Super-mashup with Yahoo! APIs: event browser

Event Browser In my twelfth week at Yahoo! I’m really happy to be able to finally point to something I have been working on with a small but incredibly talented team of engineers and UI designers (a couple of them even newer than me to Yahoo!) Check out the Event Browser, a super-demo of a bunch of Yahoo! APIs, with the exciting new Maps AJAX API we just announced as the foundation (and if you’re not in to AJAX there are many more Maps APIs to play with).

Frankly, I’ve been getting a little bored with maps mashups in general. Most are just a new set of points on a map from some newly-liberated set of data, which is cool but not as exciting as it used to be. This mashup is different, though. Instead of a standard query interface, the map becomes the center of the experience and your browse movement on the map determines the events you see in a very dynamic way. As you move around on the map, events taking place within your map space appear to the right of the map. All this goodness is happening completely client-side, i.e. Javascript making REST calls. There’s also a dynamic tag cloud with event categories that re-draw themselves as you move around. Very cool.

One more cool thing (hey, did someone use the word “cool”?) The images displayed for particular events take Yahoo! events output and pipe it through our Term Extraction API, then through the Image Search API to produce amazingly appropriate images for the event. Ravi Dronamraju, who put together the team that built this demo, provides his thoughts on this demo. A big thanks to Ed, Jonathan, Mirek, Karon, Sam, Nate, and Toby.

It’s a great team, and working with them on this reminded me of the concept of the “jelled team” from the truly excellent must-read software engineering management book Peopleware, which I wrote about at InfoWorld:

The jelled team is so tightly knit that the whole is greater than the sum of its parts. There is low turnover, a strong sense of identity, a sense of elitism, joint ownership of products, and enjoyment derived from participation.

Can’t wait to do more.

Update: Ed Ho writes in a little more detail about how the demo works, and kindly gives credit to his teammates.

19 thoughts on “Super-mashup with Yahoo! APIs: event browser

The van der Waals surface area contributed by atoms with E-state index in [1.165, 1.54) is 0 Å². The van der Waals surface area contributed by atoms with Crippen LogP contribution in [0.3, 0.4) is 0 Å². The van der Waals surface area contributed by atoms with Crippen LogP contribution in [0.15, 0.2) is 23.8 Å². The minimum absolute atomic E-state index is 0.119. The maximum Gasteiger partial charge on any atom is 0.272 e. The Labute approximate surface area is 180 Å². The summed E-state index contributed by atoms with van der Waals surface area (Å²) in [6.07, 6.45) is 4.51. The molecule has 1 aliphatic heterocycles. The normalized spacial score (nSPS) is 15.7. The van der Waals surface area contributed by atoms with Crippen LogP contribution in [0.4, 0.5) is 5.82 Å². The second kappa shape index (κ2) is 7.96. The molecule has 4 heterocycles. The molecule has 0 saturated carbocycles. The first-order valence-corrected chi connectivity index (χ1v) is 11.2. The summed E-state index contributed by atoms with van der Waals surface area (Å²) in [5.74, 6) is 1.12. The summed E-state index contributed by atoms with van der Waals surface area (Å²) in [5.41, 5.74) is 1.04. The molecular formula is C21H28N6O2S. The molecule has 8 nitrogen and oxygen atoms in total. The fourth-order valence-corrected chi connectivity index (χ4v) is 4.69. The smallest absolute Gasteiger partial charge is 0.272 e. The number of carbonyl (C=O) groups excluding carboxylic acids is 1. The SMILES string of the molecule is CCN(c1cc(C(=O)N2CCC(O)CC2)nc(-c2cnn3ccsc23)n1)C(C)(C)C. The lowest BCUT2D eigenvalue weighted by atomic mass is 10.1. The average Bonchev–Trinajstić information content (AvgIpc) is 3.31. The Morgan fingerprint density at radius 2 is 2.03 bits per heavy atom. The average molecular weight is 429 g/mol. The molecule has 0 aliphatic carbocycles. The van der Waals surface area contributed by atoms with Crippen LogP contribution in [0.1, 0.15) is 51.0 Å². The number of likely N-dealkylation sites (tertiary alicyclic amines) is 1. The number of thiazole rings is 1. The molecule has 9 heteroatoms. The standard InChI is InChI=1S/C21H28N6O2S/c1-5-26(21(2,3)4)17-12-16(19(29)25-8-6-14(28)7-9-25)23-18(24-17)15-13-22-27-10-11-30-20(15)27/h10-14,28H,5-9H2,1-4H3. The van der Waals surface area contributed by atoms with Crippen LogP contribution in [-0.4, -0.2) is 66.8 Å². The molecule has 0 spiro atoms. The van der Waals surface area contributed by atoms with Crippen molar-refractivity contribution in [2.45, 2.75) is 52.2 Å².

1. Jeremy Zawodny's blog

  2. Scott Gatz’s Blog » New Yahoo! Maps Beta

  3. very cool…I’ve been waiting for this type of resource to develop a series of trail and bikepath maps that I can attach notes and photos to. Boulder has 60 miles of bikepath and as many trails for hikers. Your work could make my personal project possible soon. Thx

    on the commercial side, I’d like to map events we list using your event browser. kudos

  4. Andrew Bidochko

  5. The Yahoo! Maps team rocks after releasing new version of Yahoo! Maps and adding new APIs! The new set of services is really what I need and what I expected to have for the MapBuilder.net and other mapping project development.

    I did not check out yet but think that Yahoo! Geocoding API will beat all existing Geocoders.* or force them to create better service. But as far as most of Geocoders.* have been created without proven business model, it will be tough time for them to compete with Yahoo! Geocoding API.

    I’m looking forward to play with new Yahoo!Map API features and implement something new and cool in the http://www.mapbuilder.net/ – service with mapping user interface which allows users to build custom maps without any knowledge of any existing map APIs.

  6. ProgrammableWeb.com » Blog Archive » Mega-Mashup

  7. Why can’t you have anti-aliased maps? The way that diagonal lines look in the app makes your otherwise interesting application look raggedy. That’s a way more important problem than not having local events appear on the maps.

  8. Mashable*

  9. Chad Dickerson’s blog » Blog Archive » Term Extraction API and TagCloud.com

  10. Andrew Bidochko

  11. Matt McAlister

  12. Chad Dickerson’s blog » Blog Archive » First impressions of Measure Map from Adaptive Path

  13. Thoughtful Preparations: Media Spin Blog » Bloggers Use Google and Yahoo Mapping Tools

  14. Yahoo! User Interface Library: amazing and free -- Chad Dickerson’s blog

  15. Breyten’s Dev Blog » Blog Archive » links for 2005-11-04

  16. Peopleware -- Chad Dickerson’s blog

  17. Как же достали эти спамеры, советую поставить программу AntiSpamWP. Избавит от большинства спамеров.

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